Mexican beef exports have generally ranked 10th in the world marketplace since 2015.

STILLWATER – The Mexican cattle and beef industry has evolved rapidly in the past decade, most notably in the expansion of beef exports from Mexico, 89 percent of which entered the United States in 2017.

“Mexico is attempting to develop a more diverse set of exports markets, partly the result of natural market growth and partly the result of uncertainty surrounding U.S. trade policy and revisions to the North American Free Trade Agreement,” said Derrell Peel, Oklahoma State University Cooperative Extension livestock marketing specialist.

Peel pointed out Mexico is attempting to regain access to Russia and to expand beef exports to China, as well as expanded exports to reach into Muslim markets with Halal certification.

Why should Americans care? Mexico was the third-largest source of U.S. beef imports in 2017, accounting for 19.2 percent of imports behind Australia at 23.2 percent and Canada at 24.7 percent, and just ahead of New Zealand at 18.6 percent. In short, Mexico is a major U.S. trading partner when it comes to the supply and demand of beef.

Mexican beef exports have generally ranked 10th in the world marketplace since 2015, although recent growth in Argentinian beef exports in 2018 may push Mexico out of the Top Ten list of exporting countries.

“Growth in Mexican beef exports has been the result of expanded feedlot production, increased federally inspected slaughter and, perhaps most importantly, adoption of boxed beef fabricating technology,” Peel said. “In addition, beef carcass weights in Mexico have increased steadily over the past decade.”

Mexico also is a significant importer of beef and is projected to be the 11th largest beef importing country in 2018, just behind Canada, adding more importance to the value of ongoing NAFTA negotiations between the United States, Canada and Mexico.

“Our southern neighbor is a major market for U.S. beef exports, representing 14.7 percent of total beef exports in 2017,” Peel said. “This puts Mexico just behind Japan at 28.9 percent and South Korea at 16.5 percent. Canada accounts for 10.9 percent of total U.S. beef exports.”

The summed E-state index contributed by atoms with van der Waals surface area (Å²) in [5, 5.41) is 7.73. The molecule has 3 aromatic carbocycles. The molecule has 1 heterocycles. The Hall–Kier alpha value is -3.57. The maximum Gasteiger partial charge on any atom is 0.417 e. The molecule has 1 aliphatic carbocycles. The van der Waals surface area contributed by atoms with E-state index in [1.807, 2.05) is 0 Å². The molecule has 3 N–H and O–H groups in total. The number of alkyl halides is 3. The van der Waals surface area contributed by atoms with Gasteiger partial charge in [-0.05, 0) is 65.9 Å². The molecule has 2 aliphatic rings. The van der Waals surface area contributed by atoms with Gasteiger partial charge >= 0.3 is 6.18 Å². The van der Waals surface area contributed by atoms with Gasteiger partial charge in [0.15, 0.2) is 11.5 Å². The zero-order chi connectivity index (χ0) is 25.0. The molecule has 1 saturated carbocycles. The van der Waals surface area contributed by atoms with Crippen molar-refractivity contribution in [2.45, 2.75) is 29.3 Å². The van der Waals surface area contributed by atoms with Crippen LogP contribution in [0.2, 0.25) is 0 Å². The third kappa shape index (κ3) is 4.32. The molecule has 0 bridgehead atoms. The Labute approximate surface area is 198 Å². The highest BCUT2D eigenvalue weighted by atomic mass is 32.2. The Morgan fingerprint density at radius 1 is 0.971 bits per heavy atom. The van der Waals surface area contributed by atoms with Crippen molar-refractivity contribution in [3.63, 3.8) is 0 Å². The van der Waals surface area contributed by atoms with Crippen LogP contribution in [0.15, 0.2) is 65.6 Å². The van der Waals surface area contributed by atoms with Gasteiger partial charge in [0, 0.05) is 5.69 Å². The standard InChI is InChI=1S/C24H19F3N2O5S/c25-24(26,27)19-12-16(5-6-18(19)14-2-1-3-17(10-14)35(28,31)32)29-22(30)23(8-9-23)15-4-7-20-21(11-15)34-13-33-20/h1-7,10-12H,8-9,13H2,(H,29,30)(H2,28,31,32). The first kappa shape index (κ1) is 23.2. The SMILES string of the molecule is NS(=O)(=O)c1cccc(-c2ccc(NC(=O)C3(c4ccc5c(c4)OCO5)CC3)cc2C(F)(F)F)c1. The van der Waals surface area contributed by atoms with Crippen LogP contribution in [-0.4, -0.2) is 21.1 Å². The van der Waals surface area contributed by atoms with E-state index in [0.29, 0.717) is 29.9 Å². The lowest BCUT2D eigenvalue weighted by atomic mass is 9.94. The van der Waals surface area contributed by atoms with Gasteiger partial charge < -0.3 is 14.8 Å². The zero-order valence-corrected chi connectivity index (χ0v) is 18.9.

Much like the United States and Canada have for many years, Mexico in recent years has exhibited significant bilateral flows of beef exports and imports, with different mixes of beef products all moving to higher values in various markets.

“This showcases markets doing what they do best with the result of maximizing the value of beef production in each market simultaneously,” Peel said.

Mexico has exported about 1.1 million head of feeder cattle annually to the United States for the past 30 years, much of it under NAFTA. In 2017, total U.S. imports of Mexican cattle were 1.2 million, close to the long-term average but up 23.3 percent from 2016.

Current USDA-Foreign Agricultural Service projections for 2018 include a slight increase in Mexican cattle exports; however, the preliminary weekly data through early March shows a 13 percent year-over-year decrease for the year to date. Mexican cattle exports are determined by overall cattle numbers in Mexico, market conditions in the United States and Mexico, and the varying effects of drought conditions.

“Overall, continued growth in beef production in Mexico may ultimately lead to fewer live cattle exports from the country,” Peel said. “It’s something about which American beef producers should be aware and keeping an eye on.”

Cattle and calves account for nearly $3.9 billion annually in Oklahoma cash receipts, according to USDA Agricultural Statistics Service data.